Aliens attack Ohio in this patronizing ensemble comedy
- Last Updated: 11:37 AM, July 27, 2012
- Posted: 10:12 PM, July 26, 2012
Close encounter of the worst kind. Running time: 102 minutes. Rated R (strong sexual content, crude humor, profanity, drug references, violence). At the Empire, the Orpheum, the Kips Bay, others.
‘The Watch” is a comedy about a baffling and revolting alien life-form: Ohioans. By extension, the joke is on any American striver who doesn’t have a groovy urban job. This time, when audience members walk out saying, “It slimed me,” they won’t be quoting from the movie, but simply expressing an unpleasant experience.
Just as Tom Hanks figured “halfway to Gump” was about the right mental setting to play a Walmart-type manager in last year’s “Larry Crowne,” Ben Stiller plays an Ohio Costco manager slightly hunched over with dullness, wearing Fred Rogers clothes, bragging about his loser habits and saying things like, “I don’t have any black friends yet, but I am in the market.”
This quiet and frustrated dork, you see, is the movie’s idea of what a lame suburban middle-aged man is like, and in case you don’t get the joke, Vince Vaughn, Jonah Hill and Richard Ayoade are there to repeat it, in every scene, as an irresponsible dork, a wannabe-cop dork and a British dork, respectively.
Hollywood is telling us how pathetic are these minor mortals who sell and buy the $5.99 DVDs that pay for their overlords’ houses in the LA hills . . . yet these are the same geniuses who keep giving us the likes of “John Carter” and “Battleship.”
And “Hot Rod,” the busted Andy Samberg vehicle that is the only previous film from director Akiva Schaffer. At Costco, being responsible for this kind of cleanup in aisle 6 would earn you a firing. In Hollywood? A promotion.
In “The Watch” (originally “Neighborhood Watch” but retitled after the Trayvon Martin killing), Stiller’s manager forms a neighborhood watch group (matching sateen jackets with a tiger logo) to investigate a strange attack at Costco that killed his Latino security guard. The guard gets ripped to shreds by an alien monster, which I guess is funny because he’s an immigrant, and his death yields a comedy snippet of “The Sound of Silence” in Spanish. Get it? Spanish. Funny language. Commonly associated with those hilarious working people, somewhere down there.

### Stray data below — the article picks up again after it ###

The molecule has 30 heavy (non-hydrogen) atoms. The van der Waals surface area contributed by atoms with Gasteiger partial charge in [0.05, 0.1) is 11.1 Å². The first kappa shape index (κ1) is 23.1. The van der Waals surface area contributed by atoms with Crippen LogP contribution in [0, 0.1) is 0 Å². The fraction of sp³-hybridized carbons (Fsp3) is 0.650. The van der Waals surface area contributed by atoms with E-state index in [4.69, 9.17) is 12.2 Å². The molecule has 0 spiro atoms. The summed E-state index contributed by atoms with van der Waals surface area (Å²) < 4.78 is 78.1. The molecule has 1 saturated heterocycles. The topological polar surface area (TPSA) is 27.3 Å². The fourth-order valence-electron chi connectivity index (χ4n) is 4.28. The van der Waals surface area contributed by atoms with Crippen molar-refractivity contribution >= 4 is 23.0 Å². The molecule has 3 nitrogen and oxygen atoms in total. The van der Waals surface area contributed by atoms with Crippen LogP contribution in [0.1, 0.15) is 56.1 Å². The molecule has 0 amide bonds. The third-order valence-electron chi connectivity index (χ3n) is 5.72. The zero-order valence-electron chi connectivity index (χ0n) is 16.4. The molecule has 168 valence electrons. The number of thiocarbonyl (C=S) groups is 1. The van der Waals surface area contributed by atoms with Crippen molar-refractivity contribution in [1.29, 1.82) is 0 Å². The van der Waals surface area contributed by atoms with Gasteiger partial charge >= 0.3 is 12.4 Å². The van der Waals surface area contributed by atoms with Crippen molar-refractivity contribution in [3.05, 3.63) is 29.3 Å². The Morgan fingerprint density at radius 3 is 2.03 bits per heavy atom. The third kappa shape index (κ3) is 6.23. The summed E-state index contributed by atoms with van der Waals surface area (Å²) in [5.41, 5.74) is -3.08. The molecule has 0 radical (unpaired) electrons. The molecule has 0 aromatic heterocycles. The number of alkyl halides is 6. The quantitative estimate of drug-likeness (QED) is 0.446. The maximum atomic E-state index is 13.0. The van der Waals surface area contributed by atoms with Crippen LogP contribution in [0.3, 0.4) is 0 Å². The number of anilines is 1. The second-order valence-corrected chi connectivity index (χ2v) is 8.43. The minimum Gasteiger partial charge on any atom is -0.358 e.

Will Forte pops up as a cop in a silly mustache, which tells you all you need to know about Will Forte’s comedy, and he hassles Stiller’s crew as they spend their evenings pleading with the townsfolk for support (in nerdy No More Murders sweatshirts that seem particularly unfunny this week, not that it could ever have been funny) or getting pelted with eggs by teens (“Yolk’s on you,” someone calls out). Vaughn is shown being awed by a nesting doll and a 3-D television set.
There are occasional encounters with aliens, but Schaffer is hardly a master of thrills, so the “action” scenes come across as brief, noisy periods of rest from the lame comedy, which counts for something, if not quite what the filmmakers intended. Instead of being a cool sci-fi flick that’s also got cool guys cracking wise, à la “Ghostbusters,” “The Watch” is stuck with a group of half-wits the screenwriters obviously don’t find interesting. (The writers are Jared Stern, along with Seth Rogen and Evan Goldberg, the “Superbad” collaborators whose previous work never stooped to this level.)
The plot is aimless, wandering away from the main story to, for instance, an orgy scene and a subplot about one guy’s inability to get his lady pregnant. Half-hearted bits about other townsfolk (Billy Crudup as an oddball neighbor, “Full Metal Jacket” sarge R. Lee Ermey as a redneck) succeed only in diluting the unfunny — if it’s possible to water down water. Only Hill manages to bring a little life to his part, a misfit who lives with his mom. As is often the case with him, his best stuff is so Jonah Hill-ish I have a hunch he improvises a lot of it.
At last we get down to business with the aliens, without even rudimentary rules having been established prior to the expensive-looking yet perfunctory battle (are the aliens hard to kill or ridiculously easy? It depends). Ninety percent of the budget seems to have been saved up for the last 10 minutes, but it’s far too late to get us involved. The danger of dreaming up a predictable adventure for a group of nobodies you hold in contempt is that the audience will see your indifference and raise you.